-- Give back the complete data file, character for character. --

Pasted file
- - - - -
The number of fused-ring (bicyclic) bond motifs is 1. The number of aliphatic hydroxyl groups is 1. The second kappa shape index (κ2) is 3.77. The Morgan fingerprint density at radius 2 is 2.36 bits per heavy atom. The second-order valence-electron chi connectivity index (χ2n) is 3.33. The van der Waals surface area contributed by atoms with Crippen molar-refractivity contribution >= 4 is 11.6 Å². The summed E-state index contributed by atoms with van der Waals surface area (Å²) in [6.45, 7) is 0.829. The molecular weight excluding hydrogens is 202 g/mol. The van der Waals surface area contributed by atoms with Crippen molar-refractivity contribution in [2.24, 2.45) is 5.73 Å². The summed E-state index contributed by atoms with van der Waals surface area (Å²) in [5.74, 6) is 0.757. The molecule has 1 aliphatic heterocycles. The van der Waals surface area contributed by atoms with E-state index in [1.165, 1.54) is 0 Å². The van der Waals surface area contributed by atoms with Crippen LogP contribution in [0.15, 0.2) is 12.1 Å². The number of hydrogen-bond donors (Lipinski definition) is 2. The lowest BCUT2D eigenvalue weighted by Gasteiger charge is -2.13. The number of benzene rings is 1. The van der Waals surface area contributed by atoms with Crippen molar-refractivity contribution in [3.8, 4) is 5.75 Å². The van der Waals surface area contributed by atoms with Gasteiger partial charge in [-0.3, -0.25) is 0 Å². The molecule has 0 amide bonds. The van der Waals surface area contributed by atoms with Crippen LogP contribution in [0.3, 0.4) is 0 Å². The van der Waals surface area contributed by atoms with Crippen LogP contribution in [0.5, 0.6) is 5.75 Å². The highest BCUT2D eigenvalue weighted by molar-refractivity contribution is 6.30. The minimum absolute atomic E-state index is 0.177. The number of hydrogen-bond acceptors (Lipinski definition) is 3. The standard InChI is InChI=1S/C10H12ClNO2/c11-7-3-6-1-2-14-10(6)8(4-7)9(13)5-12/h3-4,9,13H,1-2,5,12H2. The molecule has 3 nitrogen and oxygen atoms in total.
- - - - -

The number of fused-ring (bicyclic) bond motifs is 1. The number of aliphatic hydroxyl groups is 1. The second kappa shape index (κ2) is 3.77. The Morgan fingerprint density at radius 2 is 2.36 bits per heavy atom. The second-order valence-electron chi connectivity index (χ2n) is 3.33. The van der Waals surface area contributed by atoms with Crippen molar-refractivity contribution >= 4 is 11.6 Å². The summed E-state index contributed by atoms with van der Waals surface area (Å²) in [6.45, 7) is 0.829. The molecular weight excluding hydrogens is 202 g/mol. The van der Waals surface area contributed by atoms with Crippen molar-refractivity contribution in [2.24, 2.45) is 5.73 Å². The summed E-state index contributed by atoms with van der Waals surface area (Å²) in [5.74, 6) is 0.757. The molecule has 1 aliphatic heterocycles. The van der Waals surface area contributed by atoms with E-state index in [1.165, 1.54) is 0 Å². The van der Waals surface area contributed by atoms with Crippen LogP contribution in [0.15, 0.2) is 12.1 Å². The number of hydrogen-bond donors (Lipinski definition) is 2. The lowest BCUT2D eigenvalue weighted by Gasteiger charge is -2.13. The number of benzene rings is 1. The van der Waals surface area contributed by atoms with Crippen molar-refractivity contribution in [3.8, 4) is 5.75 Å². The van der Waals surface area contributed by atoms with Gasteiger partial charge in [-0.3, -0.25) is 0 Å². The molecule has 0 amide bonds. The van der Waals surface area contributed by atoms with Crippen LogP contribution in [0.3, 0.4) is 0 Å². The van der Waals surface area contributed by atoms with Crippen LogP contribution in [0.5, 0.6) is 5.75 Å². The highest BCUT2D eigenvalue weighted by molar-refractivity contribution is 6.30. The minimum absolute atomic E-state index is 0.177. The number of hydrogen-bond acceptors (Lipinski definition) is 3. The standard InChI is InChI=1S/C10H12ClNO2/c11-7-3-6-1-2-14-10(6)8(4-7)9(13)5-12/h3-4,9,13H,1-2,5,12H2. The molecule has 3 nitrogen and oxygen atoms in total.